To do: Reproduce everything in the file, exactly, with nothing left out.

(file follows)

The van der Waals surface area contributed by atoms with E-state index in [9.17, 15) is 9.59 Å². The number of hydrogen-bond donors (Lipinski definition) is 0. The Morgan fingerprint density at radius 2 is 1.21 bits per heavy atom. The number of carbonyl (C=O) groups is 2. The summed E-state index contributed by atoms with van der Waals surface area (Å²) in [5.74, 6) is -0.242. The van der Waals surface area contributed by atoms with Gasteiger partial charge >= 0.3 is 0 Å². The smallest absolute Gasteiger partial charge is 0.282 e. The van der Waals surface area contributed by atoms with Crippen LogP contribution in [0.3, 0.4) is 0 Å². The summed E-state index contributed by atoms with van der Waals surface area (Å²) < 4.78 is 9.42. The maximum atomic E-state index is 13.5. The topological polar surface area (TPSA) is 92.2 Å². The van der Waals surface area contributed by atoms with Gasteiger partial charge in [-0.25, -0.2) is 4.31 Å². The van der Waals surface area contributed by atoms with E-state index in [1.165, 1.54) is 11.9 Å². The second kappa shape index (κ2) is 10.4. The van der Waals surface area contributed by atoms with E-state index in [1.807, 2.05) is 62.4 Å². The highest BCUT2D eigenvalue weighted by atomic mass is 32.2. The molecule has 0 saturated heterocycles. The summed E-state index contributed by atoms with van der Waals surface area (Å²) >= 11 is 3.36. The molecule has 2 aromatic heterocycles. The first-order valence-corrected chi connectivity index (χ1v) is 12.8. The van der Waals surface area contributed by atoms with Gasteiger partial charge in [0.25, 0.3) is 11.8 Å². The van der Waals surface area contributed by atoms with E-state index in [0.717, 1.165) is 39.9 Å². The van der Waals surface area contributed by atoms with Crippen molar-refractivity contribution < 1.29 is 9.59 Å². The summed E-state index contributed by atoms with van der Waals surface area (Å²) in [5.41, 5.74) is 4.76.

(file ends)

The van der Waals surface area contributed by atoms with E-state index in [9.17, 15) is 9.59 Å². The number of hydrogen-bond donors (Lipinski definition) is 0. The Morgan fingerprint density at radius 2 is 1.21 bits per heavy atom. The number of carbonyl (C=O) groups is 2. The summed E-state index contributed by atoms with van der Waals surface area (Å²) in [5.74, 6) is -0.242. The van der Waals surface area contributed by atoms with Gasteiger partial charge >= 0.3 is 0 Å². The smallest absolute Gasteiger partial charge is 0.282 e. The van der Waals surface area contributed by atoms with Crippen LogP contribution in [0.3, 0.4) is 0 Å². The summed E-state index contributed by atoms with van der Waals surface area (Å²) < 4.78 is 9.42. The maximum atomic E-state index is 13.5. The topological polar surface area (TPSA) is 92.2 Å². The van der Waals surface area contributed by atoms with Gasteiger partial charge in [-0.25, -0.2) is 4.31 Å². The van der Waals surface area contributed by atoms with E-state index in [1.165, 1.54) is 11.9 Å². The second kappa shape index (κ2) is 10.4. The van der Waals surface area contributed by atoms with E-state index in [1.807, 2.05) is 62.4 Å². The highest BCUT2D eigenvalue weighted by atomic mass is 32.2. The molecule has 0 saturated heterocycles. The summed E-state index contributed by atoms with van der Waals surface area (Å²) >= 11 is 3.36. The molecule has 2 aromatic heterocycles. The first-order valence-corrected chi connectivity index (χ1v) is 12.8. The van der Waals surface area contributed by atoms with Gasteiger partial charge in [0.25, 0.3) is 11.8 Å². The van der Waals surface area contributed by atoms with E-state index in [0.717, 1.165) is 39.9 Å². The van der Waals surface area contributed by atoms with Crippen molar-refractivity contribution < 1.29 is 9.59 Å². The summed E-state index contributed by atoms with van der Waals surface area (Å²) in [5.41, 5.74) is 4.76.